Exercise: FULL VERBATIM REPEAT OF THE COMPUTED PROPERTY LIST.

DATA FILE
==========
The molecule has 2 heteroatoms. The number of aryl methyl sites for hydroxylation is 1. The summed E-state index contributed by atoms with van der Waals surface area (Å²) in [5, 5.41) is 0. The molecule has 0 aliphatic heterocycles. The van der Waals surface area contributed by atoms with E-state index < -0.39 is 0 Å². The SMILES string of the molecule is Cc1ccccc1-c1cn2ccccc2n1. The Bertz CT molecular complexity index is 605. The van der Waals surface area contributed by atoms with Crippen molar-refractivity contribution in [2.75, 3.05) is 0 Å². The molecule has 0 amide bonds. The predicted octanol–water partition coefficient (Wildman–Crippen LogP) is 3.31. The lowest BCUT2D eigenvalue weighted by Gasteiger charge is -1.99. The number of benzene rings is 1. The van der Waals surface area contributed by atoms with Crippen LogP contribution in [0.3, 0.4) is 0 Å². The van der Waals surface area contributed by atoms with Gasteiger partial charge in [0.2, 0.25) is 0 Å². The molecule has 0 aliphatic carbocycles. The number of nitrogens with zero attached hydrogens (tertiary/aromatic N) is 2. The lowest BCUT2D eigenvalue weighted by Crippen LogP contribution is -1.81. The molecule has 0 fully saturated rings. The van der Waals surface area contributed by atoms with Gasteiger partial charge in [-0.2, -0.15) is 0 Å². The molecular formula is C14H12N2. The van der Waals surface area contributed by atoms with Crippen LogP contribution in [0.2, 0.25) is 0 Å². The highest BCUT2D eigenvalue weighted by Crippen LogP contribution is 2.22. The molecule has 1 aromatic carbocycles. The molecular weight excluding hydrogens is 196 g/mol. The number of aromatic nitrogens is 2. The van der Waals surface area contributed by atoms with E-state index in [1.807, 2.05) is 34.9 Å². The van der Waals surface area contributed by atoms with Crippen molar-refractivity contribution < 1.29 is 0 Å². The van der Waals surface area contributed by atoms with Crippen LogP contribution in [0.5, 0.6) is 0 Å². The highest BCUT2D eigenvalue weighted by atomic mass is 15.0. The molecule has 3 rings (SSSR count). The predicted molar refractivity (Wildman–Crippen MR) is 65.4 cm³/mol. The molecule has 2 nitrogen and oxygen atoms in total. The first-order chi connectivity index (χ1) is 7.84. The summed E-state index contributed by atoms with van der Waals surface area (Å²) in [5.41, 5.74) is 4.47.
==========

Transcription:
The molecule has 2 heteroatoms. The number of aryl methyl sites for hydroxylation is 1. The summed E-state index contributed by atoms with van der Waals surface area (Å²) in [5, 5.41) is 0. The molecule has 0 aliphatic heterocycles. The van der Waals surface area contributed by atoms with E-state index < -0.39 is 0 Å². The SMILES string of the molecule is Cc1ccccc1-c1cn2ccccc2n1. The Bertz CT molecular complexity index is 605. The van der Waals surface area contributed by atoms with Crippen molar-refractivity contribution in [2.75, 3.05) is 0 Å². The molecule has 0 amide bonds. The predicted octanol–water partition coefficient (Wildman–Crippen LogP) is 3.31. The lowest BCUT2D eigenvalue weighted by Gasteiger charge is -1.99. The number of benzene rings is 1. The van der Waals surface area contributed by atoms with Crippen LogP contribution in [0.3, 0.4) is 0 Å². The van der Waals surface area contributed by atoms with Gasteiger partial charge in [0.2, 0.25) is 0 Å². The molecule has 0 aliphatic carbocycles. The number of nitrogens with zero attached hydrogens (tertiary/aromatic N) is 2. The lowest BCUT2D eigenvalue weighted by Crippen LogP contribution is -1.81. The molecule has 0 fully saturated rings. The van der Waals surface area contributed by atoms with Gasteiger partial charge in [-0.2, -0.15) is 0 Å². The molecular formula is C14H12N2. The van der Waals surface area contributed by atoms with Crippen LogP contribution in [0.2, 0.25) is 0 Å². The highest BCUT2D eigenvalue weighted by Crippen LogP contribution is 2.22. The molecule has 1 aromatic carbocycles. The molecular weight excluding hydrogens is 196 g/mol. The number of aromatic nitrogens is 2. The van der Waals surface area contributed by atoms with E-state index in [1.807, 2.05) is 34.9 Å². The van der Waals surface area contributed by atoms with Crippen molar-refractivity contribution < 1.29 is 0 Å². The van der Waals surface area contributed by atoms with Crippen LogP contribution in [0.5, 0.6) is 0 Å². The highest BCUT2D eigenvalue weighted by atomic mass is 15.0. The molecule has 3 rings (SSSR count). The predicted molar refractivity (Wildman–Crippen MR) is 65.4 cm³/mol. The molecule has 2 nitrogen and oxygen atoms in total. The first-order chi connectivity index (χ1) is 7.84. The summed E-state index contributed by atoms with van der Waals surface area (Å²) in [5.41, 5.74) is 4.47.